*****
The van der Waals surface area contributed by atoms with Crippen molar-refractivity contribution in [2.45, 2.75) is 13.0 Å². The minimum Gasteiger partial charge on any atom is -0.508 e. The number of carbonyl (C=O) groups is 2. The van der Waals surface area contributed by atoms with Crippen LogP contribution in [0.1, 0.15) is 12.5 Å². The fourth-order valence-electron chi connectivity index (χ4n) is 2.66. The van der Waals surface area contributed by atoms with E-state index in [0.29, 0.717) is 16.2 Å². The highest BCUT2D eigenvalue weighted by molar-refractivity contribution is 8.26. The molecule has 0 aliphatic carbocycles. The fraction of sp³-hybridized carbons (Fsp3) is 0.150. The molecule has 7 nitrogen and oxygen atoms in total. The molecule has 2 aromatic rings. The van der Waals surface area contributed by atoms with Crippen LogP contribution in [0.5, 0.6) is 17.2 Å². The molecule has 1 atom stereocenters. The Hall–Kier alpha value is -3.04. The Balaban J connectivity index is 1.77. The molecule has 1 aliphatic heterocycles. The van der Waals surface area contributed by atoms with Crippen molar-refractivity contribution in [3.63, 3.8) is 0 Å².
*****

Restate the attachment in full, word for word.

The van der Waals surface area contributed by atoms with Crippen molar-refractivity contribution in [2.45, 2.75) is 13.0 Å². The minimum Gasteiger partial charge on any atom is -0.508 e. The number of carbonyl (C=O) groups is 2. The van der Waals surface area contributed by atoms with Crippen LogP contribution in [0.1, 0.15) is 12.5 Å². The fourth-order valence-electron chi connectivity index (χ4n) is 2.66. The van der Waals surface area contributed by atoms with E-state index in [0.29, 0.717) is 16.2 Å². The highest BCUT2D eigenvalue weighted by molar-refractivity contribution is 8.26. The molecule has 0 aliphatic carbocycles. The fraction of sp³-hybridized carbons (Fsp3) is 0.150. The molecule has 7 nitrogen and oxygen atoms in total. The molecule has 2 aromatic rings. The van der Waals surface area contributed by atoms with Crippen LogP contribution in [0.5, 0.6) is 17.2 Å². The molecule has 1 atom stereocenters. The Hall–Kier alpha value is -3.04. The Balaban J connectivity index is 1.77. The molecule has 1 aliphatic heterocycles. The van der Waals surface area contributed by atoms with Crippen molar-refractivity contribution in [3.63, 3.8) is 0 Å².